Strengthening links across the sector: partnership working in Community Archaeology
The Council for British Archaeology is pleased to announce that 12 further organisations have been confirmed to host youth-focused Community Archaeology Training Placements from September 2013.
Community Archaeology in action at Craig Rhiwarth hillfort with Clwyd-Powys Archaeological Trust (Copyright: Clwyd-Powys Archaeological Trust)
This is the fifth and final cohort of training placements under current funding from the Heritage Lottery Fund through the Skills for the Future programme. The popular programme of one-year work-based learning placements is designed to equip would-be community archaeologists with the skills, experience and confidence to work with voluntary groups and communities.
CBA Director, Dr Mike Heyworth MBE, said:
“We are delighted to be able to offer a further range of workplace learning opportunities with funding provided by the Heritage Lottery Fund. There is strong public interest in archaeology across the UK and these bursaries will enable more people to develop key skills and learn from the experiences of organisations working in archaeology. We hope it will lead to more opportunities for public engagement with archaeology in the future in line with the Council for British Archaeology’s vision for “archaeology for all”.
The host organisations include a range of heritage bodies, located across England, Scotland and Wales and comprise:
As well as training future Community Archaeologists, the project aims to enhance the capacity of the heritage sector to deliver sustainable training and share good practice. With this cohort of placements the project is able to extend its geographical reach into south-west England, across Mid Wales and the North of England. Furthermore, the Council for British Archaeology is pleased to support partnership working between Scottish Canals, the Scottish Waterways Trust and Falkirk Community Trust.
Additionally, the Skills for the Future programme aims to demonstrate the value of heritage skills to modern life. In this respect, the new host organisations will be supporting a range of communities, from those city-based to those in dispersed rural communities.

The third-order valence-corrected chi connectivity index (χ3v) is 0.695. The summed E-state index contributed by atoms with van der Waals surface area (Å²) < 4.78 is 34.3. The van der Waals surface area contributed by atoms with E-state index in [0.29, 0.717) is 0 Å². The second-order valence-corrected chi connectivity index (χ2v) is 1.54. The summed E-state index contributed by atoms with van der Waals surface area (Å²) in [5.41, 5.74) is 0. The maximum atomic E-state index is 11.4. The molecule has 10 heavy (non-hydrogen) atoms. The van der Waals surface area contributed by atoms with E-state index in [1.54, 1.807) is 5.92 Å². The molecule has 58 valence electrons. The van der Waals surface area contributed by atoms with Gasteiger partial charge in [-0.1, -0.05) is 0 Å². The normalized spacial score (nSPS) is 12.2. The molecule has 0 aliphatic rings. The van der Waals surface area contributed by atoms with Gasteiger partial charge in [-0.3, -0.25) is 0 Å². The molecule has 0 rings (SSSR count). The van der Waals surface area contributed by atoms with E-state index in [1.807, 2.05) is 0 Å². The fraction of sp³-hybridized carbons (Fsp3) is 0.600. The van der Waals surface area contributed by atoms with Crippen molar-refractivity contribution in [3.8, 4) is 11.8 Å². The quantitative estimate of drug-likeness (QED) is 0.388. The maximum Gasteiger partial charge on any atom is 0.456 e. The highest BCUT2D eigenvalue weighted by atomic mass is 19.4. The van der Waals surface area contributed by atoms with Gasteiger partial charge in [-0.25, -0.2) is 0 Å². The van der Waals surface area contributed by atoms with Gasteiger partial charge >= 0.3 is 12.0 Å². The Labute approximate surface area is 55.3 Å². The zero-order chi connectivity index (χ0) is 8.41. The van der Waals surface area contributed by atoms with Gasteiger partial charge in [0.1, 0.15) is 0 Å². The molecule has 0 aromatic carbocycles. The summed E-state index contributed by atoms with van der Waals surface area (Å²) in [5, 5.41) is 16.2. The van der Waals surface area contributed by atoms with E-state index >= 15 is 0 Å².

Robert White, Senior Historic Environment Officer for the Yorkshire Dales National Park Authority said:
“YDNPA is delighted to have been chosen to host one of the 2013 round of CATP bursaries. We look forward to a process which will be of benefit to the national park authority, the bursary holder and to communities in and around the national park and to encouraging and enabling more people, especially young people, to enjoy and help to conserve one of the finest landscapes in the country.”
Hands up all those who *like* archaeology: enthusiastic members of Allan's Primary School participating in the Bastion Project (copyright: Stirling Council)
The placements will focus on developing youth-engagement and working with ‘hard to reach’ groups. With Trent & Peak Archaeology, for example, the bursary holder will be working on their St. Ann’s Archaeology project with young people at risk of social exclusion. Similarly, Bristol City Museum & Art Gallery has a strong track record of working with young offenders and Kent County Council with children with special education needs and youths with behavioural problems. In addition, many of the organisations have strong links with the Young Archaeologists’ Club.
Gareth Davies, Senior Project Officer with Trent & Peak Archaeology, said:
“As an educational charity, Trent & Peak Archaeology (part of the York Archaeological Trust family) has always been embedded in the principle of archaeology as education. We are therefore very excited to welcome a CBA Community Archaeology trainee to our organisation in September 2013. We have a number of exciting projects commencing in 2013-14, with a focus on using cutting-edge technology - including laser scanning and augmented reality applications - to engage young people with cultural heritage. Partnership projects already underway include those at the internationally important prehistoric caves at Creswell Crags and at Nottingham’s Historic Caves.”
Applications are now open for the training bursaries with a deadline of Sunday 30th June 2013. Full details are available on our jobs page: http://new.archaeologyuk.org/community-archaeology-training-placements-youth-focused
All enquiries should be directed to Tara-Jane Sutcliffe, Community Archaeology Training Coordinator at the Council for British Archaeology: tara-janesutcliffe@archaeologyUK.org
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Notes for Editors:
The Council for British Archaeology
The Council for British Archaeology is an educational charity working throughout the UK to involve people in archaeology and to promote the appreciation and care of the historic environment for the benefit of present and future generations. Website: www.archaeologyUK.org
Heritage Lottery Fund
Using money raised through the National Lottery, the Heritage Lottery Fund (HLF) sustains and transforms a wide range of heritage for present and future generations to take part in, learn from and enjoy. From museums, parks and historic places to archaeology, natural environment and cultural traditions, we invest in every part of our diverse heritage. HLF has supported 33,000 projects, allocating £4.9billion across the UK. Website: www.hlf.org.uk. For more information please contactKatie Owen, HLF Press Office, Tel: 020 7591 6036.
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